Introducing The Producer’s Perspective LIVE! Starting TONIGHT at 8 PM

Last weekend, when I realized I wouldn’t be seeing a lot of my friends, acquaintances (or “virtually” anyone) in-person for quite some time, I started reaching out via FaceTime, Zoom and Text just to check-in and see how they were doing.

Well, they showed me.

In the first few moments of our chit-chat, they had me laughing, they had me learning (sharing their tips of how they were getting through this), and they had me inspired to do something to help anyone out there who need the same medicine that I inadvertently did!

That’s when I thought . . . more people need to hear from these amazing folks.

So that’s what we’re doing.

Inspired by my podcast and the little pick-me-ups I described above, tonight we start TheProducersPerspectiveLIVE!

Every night at 8 PM EDT, we’ll have a superstar TheaterMaker join us for a brief chat about how they are doing, what they are doing, and what tips they are for you on getting through, and eventually, getting back to what we all love to do . . . make theater.

And yes, that’s right . . . no recorded edited episodes here.  These will be LIVE and ON VIDEO, streaming live on Facebook.

And just look at who has already shot their hand up and said YES, I’ll do it!

Stephen Schwartz – Tuesday, March 24th
Sierra Boggess – Wednesday, March 25th
Alex Brightman – Thursday, March 26th

Rick Miramontez – Friday, March 27th
Stephen Flaherty – Saturday, March 28th
Pam MacKinnon – Sunday, March 29th

Steven Sater – Monday March 30th
Jennifer Tepper – Tuesday, March 31st
Alan Cumming – Wednesday, April 1st
Leigh Silverman – Thursday, April 2nd
Sergio Trujillo – Friday, April 3rd
Jeanine Tesori – Saturday, April 4th
Anthony Veneziale

David Henry Hwang
Andrew Lippa
Lonny Price
Kevin McCollum
Zalmen Mlotek
Ryan Scott Oliver
Damian Bazadona
Drew Hodges
David Rockwell
Jack Tantleff
Al Nocciolino
John Caird
Des McAnuff
Stephen Byrd
James Lapine

It’ll be every night, 7 days a week.  And you can see the schedule for the series here.

I’ll kick it off tonight to talk a little more about it, take some questions (and honestly, test the technology before I get a big star online).

Tune in to my Facebook page TONIGHT, Monday March 23rd, at 8pm ET (7pm CT / 6pm MT / 5pm PT) to hear more about it AND get an update on what will be joining us.  And to find the most up-to-date schedule and list of guests, visit this page: www.TheProducersPerspective.com/Live.

See you tonight . . . and every night!  And don’t forget, the schedule is here!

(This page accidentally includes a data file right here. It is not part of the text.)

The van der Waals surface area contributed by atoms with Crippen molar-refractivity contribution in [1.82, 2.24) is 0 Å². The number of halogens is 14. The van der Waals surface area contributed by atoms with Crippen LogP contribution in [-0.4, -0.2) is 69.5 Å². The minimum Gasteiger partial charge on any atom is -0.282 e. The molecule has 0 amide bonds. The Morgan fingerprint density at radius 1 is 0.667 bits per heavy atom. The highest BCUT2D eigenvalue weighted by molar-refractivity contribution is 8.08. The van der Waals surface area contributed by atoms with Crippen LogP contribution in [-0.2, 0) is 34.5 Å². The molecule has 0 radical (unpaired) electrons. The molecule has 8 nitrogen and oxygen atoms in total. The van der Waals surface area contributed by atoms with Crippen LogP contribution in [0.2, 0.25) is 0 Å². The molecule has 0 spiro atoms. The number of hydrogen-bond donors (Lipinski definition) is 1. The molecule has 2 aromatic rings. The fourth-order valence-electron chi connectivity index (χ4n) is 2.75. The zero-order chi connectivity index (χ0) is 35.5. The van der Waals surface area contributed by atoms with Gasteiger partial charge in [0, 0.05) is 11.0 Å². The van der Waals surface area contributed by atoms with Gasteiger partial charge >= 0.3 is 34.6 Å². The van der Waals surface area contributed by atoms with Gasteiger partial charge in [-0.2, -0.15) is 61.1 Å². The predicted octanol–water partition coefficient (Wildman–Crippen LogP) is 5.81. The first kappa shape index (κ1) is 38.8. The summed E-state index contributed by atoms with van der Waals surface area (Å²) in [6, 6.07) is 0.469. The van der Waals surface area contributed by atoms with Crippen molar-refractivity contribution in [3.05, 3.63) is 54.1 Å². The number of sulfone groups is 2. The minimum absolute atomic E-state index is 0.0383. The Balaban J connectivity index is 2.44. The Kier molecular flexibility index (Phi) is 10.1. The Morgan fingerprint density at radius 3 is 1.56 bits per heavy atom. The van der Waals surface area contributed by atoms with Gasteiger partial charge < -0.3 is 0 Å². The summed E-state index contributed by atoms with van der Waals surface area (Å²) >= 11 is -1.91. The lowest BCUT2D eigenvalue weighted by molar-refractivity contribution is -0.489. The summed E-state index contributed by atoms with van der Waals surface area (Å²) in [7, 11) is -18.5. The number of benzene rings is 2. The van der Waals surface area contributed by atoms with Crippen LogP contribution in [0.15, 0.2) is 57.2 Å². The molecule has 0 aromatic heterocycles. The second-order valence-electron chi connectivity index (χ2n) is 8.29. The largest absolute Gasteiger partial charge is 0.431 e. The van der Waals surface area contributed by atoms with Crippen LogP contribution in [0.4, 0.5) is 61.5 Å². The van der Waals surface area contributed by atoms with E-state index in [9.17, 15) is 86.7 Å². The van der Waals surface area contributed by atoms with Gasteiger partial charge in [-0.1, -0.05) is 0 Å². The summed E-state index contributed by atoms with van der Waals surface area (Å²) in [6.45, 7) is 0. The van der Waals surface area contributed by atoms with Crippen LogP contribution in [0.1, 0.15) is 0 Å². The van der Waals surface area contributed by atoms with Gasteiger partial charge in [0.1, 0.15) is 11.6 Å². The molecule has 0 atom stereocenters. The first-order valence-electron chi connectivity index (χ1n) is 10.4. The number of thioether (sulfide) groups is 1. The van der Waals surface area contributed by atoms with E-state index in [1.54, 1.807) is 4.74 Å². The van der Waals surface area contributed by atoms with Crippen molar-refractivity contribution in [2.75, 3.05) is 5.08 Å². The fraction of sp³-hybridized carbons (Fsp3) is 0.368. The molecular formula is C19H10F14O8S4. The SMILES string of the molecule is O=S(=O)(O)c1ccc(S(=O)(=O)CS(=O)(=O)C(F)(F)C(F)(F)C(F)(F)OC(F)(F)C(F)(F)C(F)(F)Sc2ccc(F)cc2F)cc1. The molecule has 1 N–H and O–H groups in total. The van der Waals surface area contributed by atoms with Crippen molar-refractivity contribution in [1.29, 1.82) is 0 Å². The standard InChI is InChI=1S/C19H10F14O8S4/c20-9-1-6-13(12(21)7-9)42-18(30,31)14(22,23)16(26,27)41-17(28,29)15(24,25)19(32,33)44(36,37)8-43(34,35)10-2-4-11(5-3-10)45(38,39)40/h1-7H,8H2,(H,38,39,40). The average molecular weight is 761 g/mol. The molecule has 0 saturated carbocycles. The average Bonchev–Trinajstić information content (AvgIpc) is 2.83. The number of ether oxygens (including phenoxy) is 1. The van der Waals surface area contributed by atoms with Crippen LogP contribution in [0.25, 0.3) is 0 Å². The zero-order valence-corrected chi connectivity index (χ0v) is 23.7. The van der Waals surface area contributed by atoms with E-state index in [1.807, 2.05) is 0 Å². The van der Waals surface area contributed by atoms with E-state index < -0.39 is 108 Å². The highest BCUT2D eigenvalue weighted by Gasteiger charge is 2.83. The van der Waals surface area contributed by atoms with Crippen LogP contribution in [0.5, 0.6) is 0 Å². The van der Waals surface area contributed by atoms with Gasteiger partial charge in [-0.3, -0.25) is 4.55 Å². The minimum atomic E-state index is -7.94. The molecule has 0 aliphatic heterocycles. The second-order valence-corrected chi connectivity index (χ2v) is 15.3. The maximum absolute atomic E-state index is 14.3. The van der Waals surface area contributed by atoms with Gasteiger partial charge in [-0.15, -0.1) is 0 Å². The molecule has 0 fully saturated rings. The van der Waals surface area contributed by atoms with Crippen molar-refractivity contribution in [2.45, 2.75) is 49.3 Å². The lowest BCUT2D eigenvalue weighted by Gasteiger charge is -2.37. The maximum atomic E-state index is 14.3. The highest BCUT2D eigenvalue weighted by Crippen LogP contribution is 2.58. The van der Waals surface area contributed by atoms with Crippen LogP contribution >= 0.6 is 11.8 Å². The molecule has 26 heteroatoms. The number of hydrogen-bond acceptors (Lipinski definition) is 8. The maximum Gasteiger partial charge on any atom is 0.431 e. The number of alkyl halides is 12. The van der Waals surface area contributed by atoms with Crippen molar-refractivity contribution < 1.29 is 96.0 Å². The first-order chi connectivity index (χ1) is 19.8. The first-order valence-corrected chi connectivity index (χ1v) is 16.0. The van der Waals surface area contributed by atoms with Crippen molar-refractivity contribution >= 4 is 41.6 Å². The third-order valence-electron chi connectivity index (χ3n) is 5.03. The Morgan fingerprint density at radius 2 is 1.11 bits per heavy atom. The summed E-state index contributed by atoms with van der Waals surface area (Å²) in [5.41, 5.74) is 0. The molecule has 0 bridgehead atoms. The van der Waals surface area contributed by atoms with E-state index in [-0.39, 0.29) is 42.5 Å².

We are all playing the greatest role of our lives right now.

There has never been a bigger “drama” than what we’re all seeing right now.

And it’s so ripped from the headlines, it’s absolutely real.

The difference with this one . . . is that, well, you know how shows usually have stars?  And then there are those occasional, beautiful, evened out ensemble pieces . . . where no one role gets the spotlight . . . but the spotlight is shared by the entire cast.

That’s this.  Right now.

We’re all a part of this show, whether we like it or not, and it’s time for all of us to shine.

And we do that by doing exactly what our Director (The CDC!) is telling us to do.

Our brand new “lines” and stage directions are below.  Don’t improvise.  Don’t think, “Shoot, I’ve been on stage before . . . I know how to do this.”

You don’t.  I don’t.  No one does.

So be the best chorus boy or girl you can and perform the stage directions as written.

The script, “15 Days To Slow The Spread,” is below.

And, well, the curtain is already up.  And it’s time to show ’em what you’ve got.

(And tune in tomorrow, or subscribe here . . . as we’ve got fun, productive, practical tips for all you TheaterMakers out there to make use of this time.)

My Perspective on the CoronaVirus and Broadway. (UPDATED)

I started writing this blog over a week ago.

But every time I finished it, the situation changed again, and I had to e-crumple up my work, and start all over again.

When I first set out to address COVID-19 and its effect on Broadway, we hadn’t even had a case in the city yet, never mind a travel ban from Europe.  But I knew it was going to have some effect.  Since the virus was so concentrated in the far east, the first draft of the blog predicted that the shows with the biggest audiences from those countries would take the biggest hits at the box office, and those shows would actually be our biggest hits.  That’d be ok, since they had grosses and brands and reserves to handle that kind of loss of an audience.

Then the bug went to Italy.

So I started a new blog.

This time pulled statistics on the last time we had an epidemic like what so many thought we were experiencing . . .  the 2003 SARS crisis.  I wanted to see how that virus impacted Broadway grosses.

And the day before I was going to publish that analysis, we had our first case in New York City.  (By the way, the answer to how SARS affected the grosses back then?  During the dates defined by the CDC as the SARS epidemic, Broadway grosses were flat compared to the same period one year earlier.  Now, maybe they would have risen without SARS, but they didn’t regress.)